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Sportsman of the Year: Sports Illustrated got it right with choice of Peyton Manning

It’s really hard to argue with Sports Illustrated’s choice, although many people will.

No, Peyton Manning didn’t win the Super Bowl in February. Failing to win the big game always will be the knock against the Denver quarterback.

But guess what? He has the Broncos in position again. He’s doing it with a video game offense producing all-time record numbers. With two games to go, he has 47 TD passes and has thrown for 4,811 yards. Damn, why did I skip over Manning in my fantasy draft?

And this is from a 37-year old quarterback who supposedly was done two years ago.

Even more, Manning easily is the most-watched athlete in 2013. The Broncos, it seems, are featured in one of the national windows almost every week, pulling in the biggest ratings for the various networks.

The reason? Peyton Manning. … Continue Reading

Charles Barkley rides a subway in New York

Sports Illustrated’s Richard Deitsch tagged along with Charles Barkley as the big man experienced New York’s subways for the first time yesterday. He was going out to Brooklyn for TNT’s coverage of the Knicks-Nets game.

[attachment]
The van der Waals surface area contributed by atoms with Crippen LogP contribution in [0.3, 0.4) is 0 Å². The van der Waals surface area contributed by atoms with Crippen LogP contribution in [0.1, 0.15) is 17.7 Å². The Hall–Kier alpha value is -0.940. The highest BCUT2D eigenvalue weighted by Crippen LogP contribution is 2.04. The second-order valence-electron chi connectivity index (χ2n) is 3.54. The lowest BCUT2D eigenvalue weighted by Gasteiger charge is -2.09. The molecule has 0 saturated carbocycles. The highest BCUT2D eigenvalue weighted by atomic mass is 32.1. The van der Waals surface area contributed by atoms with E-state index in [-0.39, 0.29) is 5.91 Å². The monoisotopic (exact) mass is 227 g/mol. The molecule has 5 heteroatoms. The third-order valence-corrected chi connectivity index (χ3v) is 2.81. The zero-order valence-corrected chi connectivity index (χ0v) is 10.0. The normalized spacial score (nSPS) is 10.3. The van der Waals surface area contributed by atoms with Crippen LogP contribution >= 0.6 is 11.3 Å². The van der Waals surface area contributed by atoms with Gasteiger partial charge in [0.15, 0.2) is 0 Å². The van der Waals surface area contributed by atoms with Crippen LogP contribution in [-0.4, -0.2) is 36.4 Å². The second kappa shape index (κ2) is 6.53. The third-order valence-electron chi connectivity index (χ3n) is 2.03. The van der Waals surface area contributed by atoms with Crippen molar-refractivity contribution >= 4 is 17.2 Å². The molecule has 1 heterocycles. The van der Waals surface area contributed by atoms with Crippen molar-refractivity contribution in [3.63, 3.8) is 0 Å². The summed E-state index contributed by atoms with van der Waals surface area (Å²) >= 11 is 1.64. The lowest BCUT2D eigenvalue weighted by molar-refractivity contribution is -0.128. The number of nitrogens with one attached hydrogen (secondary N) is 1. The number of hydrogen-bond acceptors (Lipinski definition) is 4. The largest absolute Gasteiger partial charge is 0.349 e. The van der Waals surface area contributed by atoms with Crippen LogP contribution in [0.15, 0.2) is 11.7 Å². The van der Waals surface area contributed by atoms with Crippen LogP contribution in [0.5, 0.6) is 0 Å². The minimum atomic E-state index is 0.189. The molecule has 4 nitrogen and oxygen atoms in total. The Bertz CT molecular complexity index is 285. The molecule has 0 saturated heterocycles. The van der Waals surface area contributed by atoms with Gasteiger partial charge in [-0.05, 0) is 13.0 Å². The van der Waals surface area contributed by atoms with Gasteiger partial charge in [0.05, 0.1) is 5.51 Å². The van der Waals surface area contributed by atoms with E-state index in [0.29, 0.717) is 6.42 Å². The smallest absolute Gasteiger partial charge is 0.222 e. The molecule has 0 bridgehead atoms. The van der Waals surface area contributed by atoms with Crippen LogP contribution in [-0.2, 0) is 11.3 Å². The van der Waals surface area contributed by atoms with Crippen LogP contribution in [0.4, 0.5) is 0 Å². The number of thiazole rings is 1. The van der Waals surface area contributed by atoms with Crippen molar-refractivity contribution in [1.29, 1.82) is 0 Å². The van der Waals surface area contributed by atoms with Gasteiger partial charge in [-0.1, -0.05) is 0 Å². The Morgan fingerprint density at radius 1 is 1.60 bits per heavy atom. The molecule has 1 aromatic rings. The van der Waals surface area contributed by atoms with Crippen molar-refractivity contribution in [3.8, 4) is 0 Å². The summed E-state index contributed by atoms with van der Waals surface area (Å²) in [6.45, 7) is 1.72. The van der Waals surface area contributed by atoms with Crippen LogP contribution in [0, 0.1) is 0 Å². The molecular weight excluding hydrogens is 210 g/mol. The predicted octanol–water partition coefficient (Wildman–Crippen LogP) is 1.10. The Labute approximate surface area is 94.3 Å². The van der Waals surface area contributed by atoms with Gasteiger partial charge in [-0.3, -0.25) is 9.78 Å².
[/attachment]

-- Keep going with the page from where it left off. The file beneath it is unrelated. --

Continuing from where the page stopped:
Again, this is a perfect example of what you can do with an iPhone in the new age of media.

From Deitsch’s story.

4:02 p.m. Barkley has made it through the MetroCard entry with the help of one of New York City’s Finest. But the 6-foot-4 Barkley nearly his hits his head on a sign above when going through the entrance.

4:03 p.m. People in the subway start recognizing him. He poses for a couple of photos and shakes hands.

4:04 p.m. The E train comes by and passengers disembark into the station. A young guy walks off the E and his brain registers

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Awesome Sports Illustrated cover: Pays tribute to Boston first responders in Red Sox victory

Really a nice touch by Sports Illustrated. In fact, it is inspired and inspiring. This is the kind of cover that has an impact.

From SI:

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In this week’s SPORTS ILLUSTRATED (11/11/13)—on newsstands Wednesday— senior writer Tom Verducci writes about how 2013 World Series MVP David Ortiz, one of the greatest postseason sluggers ever, used leadership and resilience to carry the Red Sox and the city of Boston to their third Series title since 2004. Ortiz, who had a .688 BA with 11 hits and two home runs in the six- game Series against the Cardinals, shares this week’s cover with Boston police officers Javier Pagan and Rachel McGuire and detective Kevin McGill –all three appeared on SI’s April 22, 2013 cover as the issue reported on the Marathon bombings.

Writes Verducci, “If any one person were to lead … Continue Reading